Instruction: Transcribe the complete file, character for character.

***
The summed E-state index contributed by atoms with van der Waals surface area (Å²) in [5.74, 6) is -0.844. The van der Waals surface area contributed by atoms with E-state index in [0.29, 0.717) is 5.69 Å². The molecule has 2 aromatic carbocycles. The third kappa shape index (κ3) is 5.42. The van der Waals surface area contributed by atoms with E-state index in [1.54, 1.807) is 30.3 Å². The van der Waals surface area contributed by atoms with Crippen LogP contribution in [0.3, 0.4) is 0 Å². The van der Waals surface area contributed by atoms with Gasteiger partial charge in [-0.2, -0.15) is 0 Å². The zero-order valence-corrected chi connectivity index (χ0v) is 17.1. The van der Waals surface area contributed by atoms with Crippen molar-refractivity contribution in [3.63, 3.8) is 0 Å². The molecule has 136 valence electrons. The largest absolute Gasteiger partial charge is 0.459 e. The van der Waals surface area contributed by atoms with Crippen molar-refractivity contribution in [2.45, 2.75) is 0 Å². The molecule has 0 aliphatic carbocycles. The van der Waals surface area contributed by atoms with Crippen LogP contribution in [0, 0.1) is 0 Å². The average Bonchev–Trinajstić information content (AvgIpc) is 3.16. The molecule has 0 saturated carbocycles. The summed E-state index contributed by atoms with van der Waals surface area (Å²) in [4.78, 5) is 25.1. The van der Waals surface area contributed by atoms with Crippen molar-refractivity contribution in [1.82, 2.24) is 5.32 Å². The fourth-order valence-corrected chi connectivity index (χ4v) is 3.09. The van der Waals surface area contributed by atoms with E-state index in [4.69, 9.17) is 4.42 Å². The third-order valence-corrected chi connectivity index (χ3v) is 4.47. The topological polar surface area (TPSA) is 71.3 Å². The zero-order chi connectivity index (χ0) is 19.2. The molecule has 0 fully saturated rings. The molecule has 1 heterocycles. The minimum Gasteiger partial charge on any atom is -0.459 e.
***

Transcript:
The summed E-state index contributed by atoms with van der Waals surface area (Å²) in [5.74, 6) is -0.844. The van der Waals surface area contributed by atoms with E-state index in [0.29, 0.717) is 5.69 Å². The molecule has 2 aromatic carbocycles. The third kappa shape index (κ3) is 5.42. The van der Waals surface area contributed by atoms with E-state index in [1.54, 1.807) is 30.3 Å². The van der Waals surface area contributed by atoms with Crippen LogP contribution in [0.3, 0.4) is 0 Å². The van der Waals surface area contributed by atoms with Gasteiger partial charge in [-0.2, -0.15) is 0 Å². The zero-order valence-corrected chi connectivity index (χ0v) is 17.1. The van der Waals surface area contributed by atoms with Crippen molar-refractivity contribution in [3.63, 3.8) is 0 Å². The molecule has 136 valence electrons. The largest absolute Gasteiger partial charge is 0.459 e. The van der Waals surface area contributed by atoms with Crippen molar-refractivity contribution in [2.45, 2.75) is 0 Å². The molecule has 0 aliphatic carbocycles. The van der Waals surface area contributed by atoms with Crippen LogP contribution in [0, 0.1) is 0 Å². The average Bonchev–Trinajstić information content (AvgIpc) is 3.16. The molecule has 0 saturated carbocycles. The summed E-state index contributed by atoms with van der Waals surface area (Å²) in [4.78, 5) is 25.1. The van der Waals surface area contributed by atoms with Crippen molar-refractivity contribution in [1.82, 2.24) is 5.32 Å². The fourth-order valence-corrected chi connectivity index (χ4v) is 3.09. The van der Waals surface area contributed by atoms with E-state index in [4.69, 9.17) is 4.42 Å². The third-order valence-corrected chi connectivity index (χ3v) is 4.47. The topological polar surface area (TPSA) is 71.3 Å². The zero-order chi connectivity index (χ0) is 19.2. The molecule has 0 fully saturated rings. The molecule has 1 heterocycles. The minimum Gasteiger partial charge on any atom is -0.459 e.